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How To Insulate Your Van For Hot Weather

There is a difference between adding van insulation for hot weather, and adding van insulation for cold weather. When it comes to hot weather, radiant heat prevention, ventilation, and airflow are going to be some of the biggest areas of focus.

In this article, we will discuss heat prevention that can be addressed during the van construction process. For additional tips on how to stay cool while on the road, read our post on tips and tricks for staying cool during summer.

Protecting Windows From Radiant Heat Transfer

When it comes to preventing heat inside a vehicle, the first thing you need to know is the three types of heat transfer and how they work. In a van, direct sunlight through windows (radiant heat transfer) will warm up the car more quickly than any other process.

To reduce radiant heat it must be reflected. Materials like aluminum, Reflectix, or Infrastop are shiny and will bounce radiant energy off the surface back into the environment.

To prevent radiant heat:

  • Cover the windshield with a reflective sunshade
  • Cover passenger, side, or back windows with a reflective material

Reflective windshield covers can be bought online and will make a big difference in the amount of heat that enters the vehicle. For smaller side windows, purchase a roll of Reflectix, or Infrastop that can be cut to size and placed over the window when parked.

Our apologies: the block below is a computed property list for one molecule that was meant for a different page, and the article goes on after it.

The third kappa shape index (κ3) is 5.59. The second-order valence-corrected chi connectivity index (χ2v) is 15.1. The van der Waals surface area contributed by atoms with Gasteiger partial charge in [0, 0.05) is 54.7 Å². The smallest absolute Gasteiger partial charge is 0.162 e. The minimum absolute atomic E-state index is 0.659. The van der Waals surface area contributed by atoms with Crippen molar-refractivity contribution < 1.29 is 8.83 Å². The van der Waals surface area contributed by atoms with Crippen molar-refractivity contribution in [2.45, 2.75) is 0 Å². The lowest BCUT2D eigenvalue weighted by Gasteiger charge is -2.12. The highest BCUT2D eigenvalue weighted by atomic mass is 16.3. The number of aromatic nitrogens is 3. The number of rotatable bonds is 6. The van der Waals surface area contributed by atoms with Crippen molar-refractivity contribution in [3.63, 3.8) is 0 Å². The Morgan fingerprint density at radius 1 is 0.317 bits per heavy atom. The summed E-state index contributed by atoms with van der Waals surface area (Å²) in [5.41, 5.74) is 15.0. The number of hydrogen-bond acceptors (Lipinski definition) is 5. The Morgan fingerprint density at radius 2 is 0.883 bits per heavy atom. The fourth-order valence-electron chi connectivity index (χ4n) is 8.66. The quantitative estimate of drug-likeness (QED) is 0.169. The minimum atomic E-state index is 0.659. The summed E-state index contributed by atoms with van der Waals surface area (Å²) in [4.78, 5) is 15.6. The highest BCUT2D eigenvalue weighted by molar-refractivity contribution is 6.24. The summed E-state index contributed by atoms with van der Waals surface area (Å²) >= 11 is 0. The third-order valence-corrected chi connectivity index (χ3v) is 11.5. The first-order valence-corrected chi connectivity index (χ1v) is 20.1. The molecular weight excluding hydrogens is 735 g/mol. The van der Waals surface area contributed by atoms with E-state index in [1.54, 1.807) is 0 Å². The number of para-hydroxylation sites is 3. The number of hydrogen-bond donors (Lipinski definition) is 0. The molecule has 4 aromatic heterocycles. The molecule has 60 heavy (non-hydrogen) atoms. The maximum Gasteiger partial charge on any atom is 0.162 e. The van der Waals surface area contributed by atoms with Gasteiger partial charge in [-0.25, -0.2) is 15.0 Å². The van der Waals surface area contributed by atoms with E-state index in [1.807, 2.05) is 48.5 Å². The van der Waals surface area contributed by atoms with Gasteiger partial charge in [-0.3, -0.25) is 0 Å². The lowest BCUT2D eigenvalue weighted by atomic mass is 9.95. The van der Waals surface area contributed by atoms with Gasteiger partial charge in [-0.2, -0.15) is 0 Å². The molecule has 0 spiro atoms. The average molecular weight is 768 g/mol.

Van sitting in the sunCovering window with reflectix

Homemade window covers

Custom window covers can be created by using Reflectix on one side, carpeting or cloth on the other, and a little bit of insulation batting in-between. This design allows for the shiny side to be facing out in the summer, and the reverse effect during the winter (reflecting interior heat back in). Window covers can be held up using Velcro, snaps, buttons, ties or simple press-fit.

Insulating Van Walls for Hot Weather

When insulating the walls of a vehicle, it’s important to think about what types of environments you plan to spend the most time. A van that is insulated to stay warm during cold weather will also keep warm air in during hot weather. There are three approaches that can be used for hot weather: high van insulation, low insulation and insulating with radiant barriers.

High amount of insulation + air conditioning

If you have the ability to power an air conditioner through a generator, shore power, or large solar array, then it is beneficial to have a large amount of insulation to hold that cold air in.

Little or No van insulation

If you do not have a way to actively cool the interior throughout the day, your van is going to get hot. Insulated walls will hold heat inside and make it harder to cool off. This is not ideal for hot weather. Many people find that it is more comfortable without insulation in hot weather because the van cools off quicker at night when they want to sleep. Keep in mind, without insulation the walls will be hot to the touch in the sun in this case.

Reducing heat with radiant barriers

Preface: This subject is under some contention in the vandwelling community. There is a bit of debate about how effective radiant barriers in walls actually are. We are continuously expanding our knowledge and will update this as needed.

Insulating walls with reflectixAs stated above, radiant barriers work by reflecting radiation back outwards. Materials such as Reflectix can be installed to reduce radiant heat transfer from hot walls of a van. As part of the installation, there must be an air gap for the radiant barrier to work.